Whilst, presumably, not everyone is falling apart, emerging studies so far report a significant and generalisable worsening of mental health (by an average of 8.1%) as a result of the pandemic — more for groups that were already vulnerable.
The takeaway: the impact of the pandemic on wellbeing and emotional health is real — being obligated to put a brave face on it, whether it’s one with eye shadow or not just adds to the strain. Leaders need to openly acknowledge that impact and invite people (without forcing them) to talk about what it looks like for them as individuals. It’s only through truly understanding what someone else’s experience is can we better support them.
Joking about not knowing what day it is might be the new Brexit chat (remember Brexit?!)… but the pandemic really is impacting our short term memory. At the root of this is the fact that our brain is stimulated by variety and in the interest of efficiency, simply prefers to stash away momentous moments over monotonous ones.
The lack of variety also means that we have increased headspace to ruminate on small things — such as that late night slack message, or what the hell it meant when the CEO mentioned that there were ‘rocky times ahead’. Perspective is harder to gain when we have fewer distractions in our lives.
The takeaway: Thoughtful and consistent communication is vital. The old adage that if you’re not bored of saying something as a leader, then your message probably hasn’t landed has never been more important. At the same time, we need to keep a close eye on our digital body language. We need to invest the same care we would take in crafting a thoughtful question and giving context to a colleague in person, over slack.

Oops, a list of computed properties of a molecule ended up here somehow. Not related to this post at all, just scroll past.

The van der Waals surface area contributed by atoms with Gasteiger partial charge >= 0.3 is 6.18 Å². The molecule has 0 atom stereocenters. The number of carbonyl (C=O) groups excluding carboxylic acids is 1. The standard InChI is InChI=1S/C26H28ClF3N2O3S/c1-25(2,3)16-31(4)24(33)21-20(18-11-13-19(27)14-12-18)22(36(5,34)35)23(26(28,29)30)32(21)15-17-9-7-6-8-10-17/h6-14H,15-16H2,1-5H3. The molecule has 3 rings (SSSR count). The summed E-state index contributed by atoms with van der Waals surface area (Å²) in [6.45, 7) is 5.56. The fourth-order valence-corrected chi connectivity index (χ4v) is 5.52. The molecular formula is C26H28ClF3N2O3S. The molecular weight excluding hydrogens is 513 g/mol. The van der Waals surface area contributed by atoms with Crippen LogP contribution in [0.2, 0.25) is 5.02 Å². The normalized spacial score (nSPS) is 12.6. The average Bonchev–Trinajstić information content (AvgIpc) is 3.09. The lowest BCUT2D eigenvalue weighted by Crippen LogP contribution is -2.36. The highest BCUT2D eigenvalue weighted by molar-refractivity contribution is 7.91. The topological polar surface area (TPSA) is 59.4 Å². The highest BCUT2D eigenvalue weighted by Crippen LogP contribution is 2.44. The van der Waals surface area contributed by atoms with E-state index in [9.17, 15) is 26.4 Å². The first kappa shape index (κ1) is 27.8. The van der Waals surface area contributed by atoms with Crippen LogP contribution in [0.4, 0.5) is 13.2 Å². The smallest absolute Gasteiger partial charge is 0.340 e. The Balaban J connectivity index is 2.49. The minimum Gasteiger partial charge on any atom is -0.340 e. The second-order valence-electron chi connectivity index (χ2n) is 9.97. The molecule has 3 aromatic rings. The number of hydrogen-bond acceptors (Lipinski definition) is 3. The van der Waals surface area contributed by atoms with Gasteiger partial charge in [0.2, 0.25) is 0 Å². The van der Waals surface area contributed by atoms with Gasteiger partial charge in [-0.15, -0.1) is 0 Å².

At the heart of Inside Out is the idea that emotions, both positive and negative are useful to us. Emotions are powerful information that impact how we look at the world and give us the tools to deal with it on our own terms. Emotions are what make us human. They can motivate us into action and expressing them, in the main, is healthy, bringing about greater self-awareness, and making us feel closer to our loved ones. I don’t think it’s a coincidence that in Inside Out, the first ‘island’ to be reestablished, heralding a more secure identity for Riley is ‘family island’ (spoiler: it all works out at the end. ’Tis a Pixar film after all!)
I’m sure that if there’s one thing this pandemic has taught us, it’s that community and our family (in all forms and whichever definition of family is meaningful to you — born, chosen or found during a global pandemic on a Whatsapp group or via your local Mutual Aid group) are essential.
The takeaway: whether you like it or not, if you’re a leader or a colleague or a human, you are part of someone’s support network right now. Don’t shy away from emotion. Showing vulnerability and holding space for emotion is one of the most powerful and important things we can do as human beings.
OK, sure, we admit that we somewhat shoe-horned this blog post into the ‘Emoji Day’ theme for this issue of Unleashed Thinking, but the message needs zero shoe-horning.
Stripping everything back to the core fundamentals of what connects us and what makes us human is a worthwhile endeavour all the time; especially for business leaders, and especially now. Trust Pixar to help us get there! Inside Out is a beautiful film — and one that reveals some surprisingly true to life insights about how emotions work (perhaps thanks to the film’s producers working closely with emotion experts Paul Ekman and Dachner Keltner.) A rewatch is as good a use of time as any right now. (I did mention having that box of tissues to hand, right?)